Immensely grateful for the experiences and learnings that steered me to wrap myself up and rest in this wisdom as I approached the new year.
Abundantly blessed by all the experiences and learnings that have unfolded since.
Clarity. Ease. Holy Listening. Awe.
These have been the gifts of aligning in the unforced rhythms of Grace.
[Image Description: Photo of Lake Michigan in winter. Bright sky with clouds, blue waves cresting against the sand. The quote reads “Learn the unforced rhythms of grace.” — Eugene Peterson, Matthew 11:29 MSG. With 3jewelsyoga.com printed above it.]
Naps on naps on naps! In this season of soul-tending, I’ve been relishing a slower pace and a quieter schedule where I can rest in the mundane. A key part in spinning down from the fullness of activities in previous months has been to recognize and accept that everyday doesn’t have to be purposeful or productive!
Discovering the nap ministry during this period of reclaiming rest was a clear co-sign from Spirit to reset the tempo of my days.
Even if I don’t actually close my eyes, I’m enjoying the horizontal repose as often as possible.
First of all: Y’all already know that every breath is a new chance to begin anew so today is no more special than yesterday for aligning your clear intentions with skillful actions!
For those who are already clear about what you’ve been called to manifest — the energies to conjure up and call toward you, the aspirations to crystallize into visions that contribute to your legacy — then it’s a beautiful day to draw on the full moon’s power and level up!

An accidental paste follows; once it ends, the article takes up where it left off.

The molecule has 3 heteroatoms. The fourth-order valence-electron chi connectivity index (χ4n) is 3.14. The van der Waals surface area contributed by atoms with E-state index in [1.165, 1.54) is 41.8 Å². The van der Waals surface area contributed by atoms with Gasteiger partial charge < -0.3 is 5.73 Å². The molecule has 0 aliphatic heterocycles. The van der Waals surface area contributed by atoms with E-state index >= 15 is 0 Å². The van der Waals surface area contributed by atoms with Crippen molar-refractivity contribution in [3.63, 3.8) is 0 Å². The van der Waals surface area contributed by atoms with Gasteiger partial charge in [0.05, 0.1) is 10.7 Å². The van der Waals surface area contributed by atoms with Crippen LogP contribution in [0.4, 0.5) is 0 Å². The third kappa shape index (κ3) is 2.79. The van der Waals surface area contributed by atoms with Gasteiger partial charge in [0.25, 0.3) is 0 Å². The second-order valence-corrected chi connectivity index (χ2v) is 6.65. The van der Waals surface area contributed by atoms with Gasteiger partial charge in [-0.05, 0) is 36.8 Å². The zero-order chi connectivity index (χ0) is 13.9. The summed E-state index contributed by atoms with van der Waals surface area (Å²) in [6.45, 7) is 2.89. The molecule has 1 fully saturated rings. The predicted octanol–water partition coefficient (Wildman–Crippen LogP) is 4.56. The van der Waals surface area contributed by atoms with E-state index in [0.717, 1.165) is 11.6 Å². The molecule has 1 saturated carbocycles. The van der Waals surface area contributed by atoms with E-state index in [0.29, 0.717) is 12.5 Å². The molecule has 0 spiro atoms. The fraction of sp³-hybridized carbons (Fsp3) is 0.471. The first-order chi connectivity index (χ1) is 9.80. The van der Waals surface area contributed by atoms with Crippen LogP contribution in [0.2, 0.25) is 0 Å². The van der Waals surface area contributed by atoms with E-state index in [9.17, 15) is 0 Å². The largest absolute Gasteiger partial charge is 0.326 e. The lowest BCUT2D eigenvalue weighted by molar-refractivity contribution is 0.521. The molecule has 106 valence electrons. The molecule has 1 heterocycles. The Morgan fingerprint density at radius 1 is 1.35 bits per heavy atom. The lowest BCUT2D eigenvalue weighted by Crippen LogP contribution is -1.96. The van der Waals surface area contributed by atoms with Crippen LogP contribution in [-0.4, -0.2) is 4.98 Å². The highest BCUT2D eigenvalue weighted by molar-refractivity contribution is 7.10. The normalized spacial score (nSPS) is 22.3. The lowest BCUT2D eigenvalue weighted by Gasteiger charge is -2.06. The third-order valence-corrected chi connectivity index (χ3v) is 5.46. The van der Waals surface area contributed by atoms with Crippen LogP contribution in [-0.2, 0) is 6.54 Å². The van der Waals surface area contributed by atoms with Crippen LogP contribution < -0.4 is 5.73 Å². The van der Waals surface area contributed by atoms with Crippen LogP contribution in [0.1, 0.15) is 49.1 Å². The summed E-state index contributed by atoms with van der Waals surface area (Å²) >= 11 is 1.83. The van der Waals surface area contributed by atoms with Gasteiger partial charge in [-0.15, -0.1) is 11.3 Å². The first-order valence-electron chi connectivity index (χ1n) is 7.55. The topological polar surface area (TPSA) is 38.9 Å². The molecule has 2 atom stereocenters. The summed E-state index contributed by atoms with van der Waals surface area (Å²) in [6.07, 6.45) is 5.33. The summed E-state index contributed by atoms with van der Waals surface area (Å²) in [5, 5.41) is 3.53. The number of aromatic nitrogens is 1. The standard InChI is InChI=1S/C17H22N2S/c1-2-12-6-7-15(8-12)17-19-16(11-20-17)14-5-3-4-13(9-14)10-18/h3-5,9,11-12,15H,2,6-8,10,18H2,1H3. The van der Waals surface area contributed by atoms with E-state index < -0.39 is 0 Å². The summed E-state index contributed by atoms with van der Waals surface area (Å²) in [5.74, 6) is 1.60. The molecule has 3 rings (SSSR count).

If your vision is not yet apparent, then invite the luminosity of the full moon to reveal your divine order, timing, purpose and placement.
I’m calling in clear vision to cultivate lasting legacies rooted in transformative love and elder wisdom.
I usually tune out during commercials, but when I heard Iyanla drop this gem in a teaser for her new season of Fix My Life, I woke the hell up!
I know what resistance looks, sounds, and feels like (thank the goddess I’ve learned to own mine). And, as an empath, I’ve been admittedly agitated by recent encounters with folks harboring energies of delusion, denial, dissatisfaction and the inability to practice accountability about things that are within their sphere of influence. all of these qualities are manifestations of our resistance to spiritual growth.
If we are truly willing to do the work, then we can develop, expand and strengthen our capacity to change our perceptions — even though we may not have the power to (immediately) change our conditions or circumstances.
Spiritual accounting calls for an honest and loving look inward to:
discern the unresolved areas that are causing disparities between our thoughts, words, and deeds.
see our habit energies and patterns of behavior that keep us stuck in grooves that cause suffering.
tend to our wounds and move toward wholeness and healing.
I’m blessed with a circle of beloveds who hold each other down, lift each other up, and trust each other to lovingly say, “Hey, sis, your shadow is showing!“
It’s okay to not be ready, to have doubts ans fears. Where I’ve learned to draw firm boundaries is with those who wear the armor of unwillingness and who are committed to their stuckness. With them, I call on the tough-love wisdom I grew up hearing: “I can’t want [your wellness/healing/wholeness] more for you than you want it for yourself.”
Uninitiated healers often spend way too much time trying to minister to wounds that aren’t theirs to heal and guide those who aren’t theirs to teach. On this, I speak from hard-won experience.
So I’ll conserve my energy, guard my intuitive spirit, filter out the lesson from the agitation, and step waaay the hell back before the connection becomes toxic.
On Sunday, Sangha came full circle by closing our 7+ months of wholy happy hourin the same way that we opened our practice last fall — exploring the lessons of beginning anew as we shift from one season to the next.
Whether we experience this transition as tumultuous, glorious, or equal parts of both, we recognized that our changing selves require some fresh contents in our “medicine bags” to support who we are becoming on this stretch of the path.